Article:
As shown in FIG. 10, a path memory output from each of the X stages is connected to a tapped delay line (TDL) of N tap DFE filter 720. Each stage provides twelve (12) symbol inputs (one symbol input for every twelve (12) symbols for the ATSC standard). Each of the tapped delay lines (TDL) is coupled to a respective multiplier having respective data tap coefficients C [0:11], C [12:23], C [24:35], . . . , C [12(X−1):N]. The outputs of the respective multipliers are summed in adder unit 1070. The output of the adder unit 1070 is fed back to adder unit 730.

In this manner, N tap DFE filter 720 receives an improved estimate or “best guess” for each symbol in the trellis decoder symbol stream. The improved estimate has a lower probability of error than the “hard” slicer decisions available using prior art methods.

FIG. 11 illustrates a block diagram of the present invention showing a combination of a first equalizer unit 1110 and a first trellis decoder 1120 and a combination of a second equalizer unit 1140 and a second trellis decoder 1150. First equalizer unit 1110 comprises a forward equalizer (FE) and a decision feedback equalizer (DFE) of the type previously described. Second equalizer unit 1140 comprises a forward equalizer (FE) and a decision feedback equalizer (DFE) of the type previously described.

In this embodiment of the present invention, a first equalizer and trellis decoder combination is used to estimate the symbol stream, and (2) then the received symbol stream is used in a second equalizer and trellis decoder combination. First trellis decoder 1120 operates on the output of the first equalizer unit 1110. After throughput latency of the first trellis decoder 1120 (i.e., approximately twelve (12) times the trace back depth) hard decisions are output.

In a parallel path the first equalizer unit 1110 and the first trellis decoder 1120, data is buffered in a “first in, first out” buffer 1130. Buffer 1130 compensates for the latency of the first equalizer unit 1110 and the first trellis decoder 1120. The channel distorted symbols from buffer 1130 are then fed to the second equalizer unit 1140. The adaptation of the second equalizer unit 1140 uses a different error metric than the first equalizer unit 1120. The error is calculated using the hard decisions from the first trellis decoder 1120. In this manner, the second equalizer unit 1140 can run in a data based decision directed mode.

In addition, the decision feedback equalizer (DFE) portion of the second equalizer unit 1140 can use the hard decisions from first trellis decoder 1120 as input to minimize error propagation in the second equalizer unit 1140. Further, because reliable “best guesses” are available from second trellis decoder 1150, they can be fed back into the decision feedback equalizer (DFE) portion of the second equalizer unit 1140 to further minimize error propagation. The hard decision output of second trellis decoder 1150 is then fed to data de-interleaver 260 and then to a Reed Solomon decoder as specified in the ATSC standard.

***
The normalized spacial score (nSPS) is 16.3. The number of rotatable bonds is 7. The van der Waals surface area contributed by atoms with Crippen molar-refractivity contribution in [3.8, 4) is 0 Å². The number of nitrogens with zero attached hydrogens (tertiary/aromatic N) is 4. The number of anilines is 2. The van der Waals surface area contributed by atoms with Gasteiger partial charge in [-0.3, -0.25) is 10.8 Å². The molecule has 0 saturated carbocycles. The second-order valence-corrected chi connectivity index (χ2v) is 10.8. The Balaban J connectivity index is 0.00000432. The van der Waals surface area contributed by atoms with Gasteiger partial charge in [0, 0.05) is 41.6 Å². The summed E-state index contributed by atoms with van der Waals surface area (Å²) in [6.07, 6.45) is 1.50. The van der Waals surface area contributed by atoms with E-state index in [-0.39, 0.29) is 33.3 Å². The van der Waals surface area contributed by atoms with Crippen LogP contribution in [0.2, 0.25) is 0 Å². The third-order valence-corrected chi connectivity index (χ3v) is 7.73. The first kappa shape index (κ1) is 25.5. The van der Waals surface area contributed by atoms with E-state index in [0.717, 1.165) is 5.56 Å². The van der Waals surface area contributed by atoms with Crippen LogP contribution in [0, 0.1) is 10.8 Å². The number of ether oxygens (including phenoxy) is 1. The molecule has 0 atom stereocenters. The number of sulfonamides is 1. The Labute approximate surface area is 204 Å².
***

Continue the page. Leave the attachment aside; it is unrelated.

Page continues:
FIG. 12 illustrates a flow diagram showing an advantageous embodiment of the method of the present invention. The steps of the method are collectively referred to with the reference numeral 1200. Each of the X path memory unit outputs of trellis decoder 250 are connected to the inputs of X filter tap cells in DFE filter 720 (step 1210). In each stage (stage number one (No. 1) 1030, stage number two (No. 2) 1040, etc.) of path memory unit 630 of trellis decoder 250, a symbol is decoded that represents the best guess” value for the symbol (step 1220).

Each of the X decoded “best guess” symbols is sent to the respective inputs of the X filter tap cells in DFE filter 720 (step 1230). DFE filter 720 uses the X decoded “best guess” symbol values as estimates to perform channel equalization (step 1240). The process is continued for each of the subsequent set of X symbols that appears in the path memory unit 630 of trellis decoder 250 (step 1250).

While the present invention has been described in detail with respect to certain embodiments thereof, those skilled in the art should understand that they can make various changes, substitutions modifications, alterations, and adaptations in the present invention without departing from the concept and scope of the invention in its broadest form.

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Classifications
U.S. Classification348/614, 348/726, 714/752, 348/E05.003
International ClassificationH04N21/438, H04B3/06, H04L25/03, H04L1/00, H03M13/41
Cooperative ClassificationH04N21/4382, H04L1/006, H04L25/03057, H04L1/0054, H04L2025/03382, H04L2025/0349
European ClassificationH04N21/438M, H04L1/00B5L, H04L25/03B1A7, H04L1/00B7C1
Legal Events
DateCodeEventDescription
Apr 23, 2001ASAssignment
Owner name: KONINKLIJKE PHILIPS ELECTRONICS N.V., NETHERLANDS
Free format text: ASSIGNMENT OF ASSIGNORS INTEREST;ASSIGNORS:GHOSH, MONISHA;KELLIHER, PATRICK D.;REEL/FRAME:011741/0039;SIGNING DATES FROM 20010329 TO 20010423
Oct 31, 2007FPAYFee payment
Year of fee payment: 4
Sep 22, 2011FPAYFee payment
Year of fee payment: 8